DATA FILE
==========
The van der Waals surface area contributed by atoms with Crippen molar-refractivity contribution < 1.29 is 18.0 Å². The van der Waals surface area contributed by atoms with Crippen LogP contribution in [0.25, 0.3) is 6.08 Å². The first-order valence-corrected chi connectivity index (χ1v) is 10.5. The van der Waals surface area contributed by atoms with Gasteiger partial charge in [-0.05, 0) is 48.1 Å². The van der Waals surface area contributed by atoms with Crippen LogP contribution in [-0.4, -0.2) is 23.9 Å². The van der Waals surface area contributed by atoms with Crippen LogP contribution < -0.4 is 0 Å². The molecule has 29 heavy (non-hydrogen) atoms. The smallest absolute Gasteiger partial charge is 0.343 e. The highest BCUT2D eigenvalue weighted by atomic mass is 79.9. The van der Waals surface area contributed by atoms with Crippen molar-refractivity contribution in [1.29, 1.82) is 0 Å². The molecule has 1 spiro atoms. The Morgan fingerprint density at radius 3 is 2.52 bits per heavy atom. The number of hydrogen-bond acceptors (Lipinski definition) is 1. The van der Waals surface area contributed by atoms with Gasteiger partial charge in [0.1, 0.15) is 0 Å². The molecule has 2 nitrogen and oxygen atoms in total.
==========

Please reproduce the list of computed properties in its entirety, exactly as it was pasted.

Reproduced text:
The van der Waals surface area contributed by atoms with Crippen molar-refractivity contribution < 1.29 is 18.0 Å². The van der Waals surface area contributed by atoms with Crippen LogP contribution in [0.25, 0.3) is 6.08 Å². The first-order valence-corrected chi connectivity index (χ1v) is 10.5. The van der Waals surface area contributed by atoms with Gasteiger partial charge in [-0.05, 0) is 48.1 Å². The van der Waals surface area contributed by atoms with Crippen LogP contribution in [-0.4, -0.2) is 23.9 Å². The van der Waals surface area contributed by atoms with Crippen LogP contribution < -0.4 is 0 Å². The molecule has 29 heavy (non-hydrogen) atoms. The smallest absolute Gasteiger partial charge is 0.343 e. The highest BCUT2D eigenvalue weighted by atomic mass is 79.9. The van der Waals surface area contributed by atoms with Crippen molar-refractivity contribution in [1.29, 1.82) is 0 Å². The molecule has 1 spiro atoms. The Morgan fingerprint density at radius 3 is 2.52 bits per heavy atom. The number of hydrogen-bond acceptors (Lipinski definition) is 1. The van der Waals surface area contributed by atoms with Gasteiger partial charge in [0.1, 0.15) is 0 Å². The molecule has 2 nitrogen and oxygen atoms in total.